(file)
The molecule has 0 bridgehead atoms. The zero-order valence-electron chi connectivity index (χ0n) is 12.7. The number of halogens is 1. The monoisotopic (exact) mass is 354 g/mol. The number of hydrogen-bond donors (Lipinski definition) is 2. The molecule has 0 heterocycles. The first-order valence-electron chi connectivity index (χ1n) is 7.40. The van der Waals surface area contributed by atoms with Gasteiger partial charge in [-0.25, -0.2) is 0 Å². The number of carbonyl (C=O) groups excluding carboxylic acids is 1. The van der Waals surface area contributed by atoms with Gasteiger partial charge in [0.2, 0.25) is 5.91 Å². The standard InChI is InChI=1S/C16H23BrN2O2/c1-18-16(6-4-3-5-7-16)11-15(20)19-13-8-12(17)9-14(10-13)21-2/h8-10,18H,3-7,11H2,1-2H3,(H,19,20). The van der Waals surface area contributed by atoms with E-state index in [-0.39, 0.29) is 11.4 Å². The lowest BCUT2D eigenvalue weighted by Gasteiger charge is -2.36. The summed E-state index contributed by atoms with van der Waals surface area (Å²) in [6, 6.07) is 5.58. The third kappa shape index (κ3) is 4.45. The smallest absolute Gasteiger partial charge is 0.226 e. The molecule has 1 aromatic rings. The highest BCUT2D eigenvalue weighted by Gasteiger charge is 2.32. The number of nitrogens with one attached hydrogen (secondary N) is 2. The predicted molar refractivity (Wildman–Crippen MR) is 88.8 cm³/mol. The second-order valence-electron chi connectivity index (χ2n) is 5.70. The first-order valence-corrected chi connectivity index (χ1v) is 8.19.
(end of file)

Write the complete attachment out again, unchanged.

The molecule has 0 bridgehead atoms. The zero-order valence-electron chi connectivity index (χ0n) is 12.7. The number of halogens is 1. The monoisotopic (exact) mass is 354 g/mol. The number of hydrogen-bond donors (Lipinski definition) is 2. The molecule has 0 heterocycles. The first-order valence-electron chi connectivity index (χ1n) is 7.40. The van der Waals surface area contributed by atoms with Gasteiger partial charge in [-0.25, -0.2) is 0 Å². The number of carbonyl (C=O) groups excluding carboxylic acids is 1. The van der Waals surface area contributed by atoms with Gasteiger partial charge in [0.2, 0.25) is 5.91 Å². The standard InChI is InChI=1S/C16H23BrN2O2/c1-18-16(6-4-3-5-7-16)11-15(20)19-13-8-12(17)9-14(10-13)21-2/h8-10,18H,3-7,11H2,1-2H3,(H,19,20). The van der Waals surface area contributed by atoms with E-state index in [-0.39, 0.29) is 11.4 Å². The lowest BCUT2D eigenvalue weighted by Gasteiger charge is -2.36. The summed E-state index contributed by atoms with van der Waals surface area (Å²) in [6, 6.07) is 5.58. The third kappa shape index (κ3) is 4.45. The smallest absolute Gasteiger partial charge is 0.226 e. The molecule has 1 aromatic rings. The highest BCUT2D eigenvalue weighted by Gasteiger charge is 2.32. The number of nitrogens with one attached hydrogen (secondary N) is 2. The predicted molar refractivity (Wildman–Crippen MR) is 88.8 cm³/mol. The second-order valence-electron chi connectivity index (χ2n) is 5.70. The first-order valence-corrected chi connectivity index (χ1v) is 8.19.